China Debt Threat
Byline: Bill Gertz, THE WASHINGTON TIMES
CHINA DEBT THREAT
U.S. intelligence agencies are working on a major strategic assessment of the national security dangers posed by China's large-scale holdings of U.S. debt, according to people close to the inquiry.
The assessment will include an examination of the impact of what has been called Beijing's financial nuclear option - the calling in of its debt holdings as a way to punish the United States.
That option was discussed last year by Chinese military officials angered by continued U.S. arms sales to Taiwan. The threat was dismissed by a State Department spokesman as hollow because China would be harming its interests by the action.
A spokesman for the office of the director of national intelligence declined to comment.
Word of the assessment comes amid reports that U.S. debt holdings by China are exploding.
Revised Treasury Department figures released earlier this week show that China's debt holdings are nearly a third larger than originally known.
In June 2010, China's estimated holdings of security assets were valued at $1.611 trillion. The holdings for June 2009 were $1.464 trillion.
Chinese Maj. Gen. Luo Yuan told state-run media a year ago, in response to U.S. arms sales to Taiwan, that China could attack by oblique means and stealthy feints, including using economic means, such as dumping some U.S. government bonds.
A State Department cable from Beijing in October 2008 also reveals a subtle Chinese government threat related to China's U.S. debt holdings.
Liu Jiahua, deputy director of the Chinese State Administration of Foreign Exchange, told a U.S. official that the recent U.S. announcement of another arms sale to Taiwan made it more difficult for the Chinese Government to explain its policies supportive of the U.S. to the Chinese public.
Secretary of State Hillary Rodham Clinton, in another cable, was quoted as explaining the difficulty of pressing China's communist government.
How do you deal toughly with your banker? she asked.
The Pentagon, too, is studying the possibility of economic warfare by China. It held a war game in 2009 involving financial weapons such as stocks, bonds, currencies and gold reserves, and reports of the exercise indicated that China won.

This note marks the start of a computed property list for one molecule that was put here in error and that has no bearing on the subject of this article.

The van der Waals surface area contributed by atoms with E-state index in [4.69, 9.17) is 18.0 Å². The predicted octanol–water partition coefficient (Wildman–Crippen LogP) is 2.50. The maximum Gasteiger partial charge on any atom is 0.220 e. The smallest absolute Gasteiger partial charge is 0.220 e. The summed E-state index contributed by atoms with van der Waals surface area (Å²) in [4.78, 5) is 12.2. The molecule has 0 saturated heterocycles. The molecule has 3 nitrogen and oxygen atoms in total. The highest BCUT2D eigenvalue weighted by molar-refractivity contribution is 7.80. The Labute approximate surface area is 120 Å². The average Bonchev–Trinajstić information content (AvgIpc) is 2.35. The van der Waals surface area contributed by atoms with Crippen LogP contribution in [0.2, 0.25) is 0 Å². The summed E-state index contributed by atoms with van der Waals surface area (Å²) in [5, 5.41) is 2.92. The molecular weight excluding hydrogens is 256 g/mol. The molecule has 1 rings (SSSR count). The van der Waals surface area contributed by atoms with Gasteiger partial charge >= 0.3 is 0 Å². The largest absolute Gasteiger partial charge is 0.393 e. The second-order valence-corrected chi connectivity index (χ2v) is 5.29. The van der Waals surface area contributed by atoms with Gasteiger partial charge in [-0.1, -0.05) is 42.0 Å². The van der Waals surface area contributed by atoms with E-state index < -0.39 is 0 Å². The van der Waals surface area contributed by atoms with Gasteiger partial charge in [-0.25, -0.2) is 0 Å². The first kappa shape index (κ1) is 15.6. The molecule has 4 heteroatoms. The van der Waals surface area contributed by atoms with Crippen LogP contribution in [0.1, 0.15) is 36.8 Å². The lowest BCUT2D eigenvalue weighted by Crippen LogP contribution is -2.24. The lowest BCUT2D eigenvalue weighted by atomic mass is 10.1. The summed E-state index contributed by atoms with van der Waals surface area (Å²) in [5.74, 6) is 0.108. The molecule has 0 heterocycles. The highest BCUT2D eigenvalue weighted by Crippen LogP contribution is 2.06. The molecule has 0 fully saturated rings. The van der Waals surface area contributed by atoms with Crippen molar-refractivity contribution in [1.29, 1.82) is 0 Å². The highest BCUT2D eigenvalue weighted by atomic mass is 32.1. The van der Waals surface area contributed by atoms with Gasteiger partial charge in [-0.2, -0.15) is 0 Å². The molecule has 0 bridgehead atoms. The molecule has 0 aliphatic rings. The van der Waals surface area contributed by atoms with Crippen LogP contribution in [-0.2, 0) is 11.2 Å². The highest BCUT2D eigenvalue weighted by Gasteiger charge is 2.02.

Paul Bracken, a Yale University professor who took part in the war game, said it was held because the Pentagon had a sense that something important was going on that was being looked at in a narrow way by economists.
They sought a broader assessment, Mr. Bracken said. It was a very important game because for the first time, it pulled together the financial system, military force and politics. The interrelationships were stress-tested and gave some important insights. One of them was this: In a multiplayer game - U.S., China, Russia, Japan - the strongest player, the U.S., doesn't always win.
KANDAHAR BLAST AVERTED
In the underreported news department, U.S. and Afghan troops in Kandahar successfully thwarted a Taliban car bombing this week after finding an explosives-laden vehicle amid a large cache of weapons.
The car bomb had been rigged with nearly 100 pounds of high explosives intended for a mass-casualty terrorist bombing in the Taliban stronghold, where U.S. and allied troops have made a major stand in efforts to defeat the insurgency.
The cache was discovered during a foot patrol in Kandahar city on Tuesday.
The caliber and quantity of the weapons makes this a substantial find going into the spring offensive, said U.S. military spokeswoman Army Maj. Sunset Belinsky.
The key find, she said, was a fully constructed vehicle-borne IED, or improvised explosive device, along with 15 heavy machine guns with ammunition, five rocket-propelled grenade launchers with 200 new rounds, and nearly 20,000 pounds of ammonium nitrate, a key chemical used in explosives. …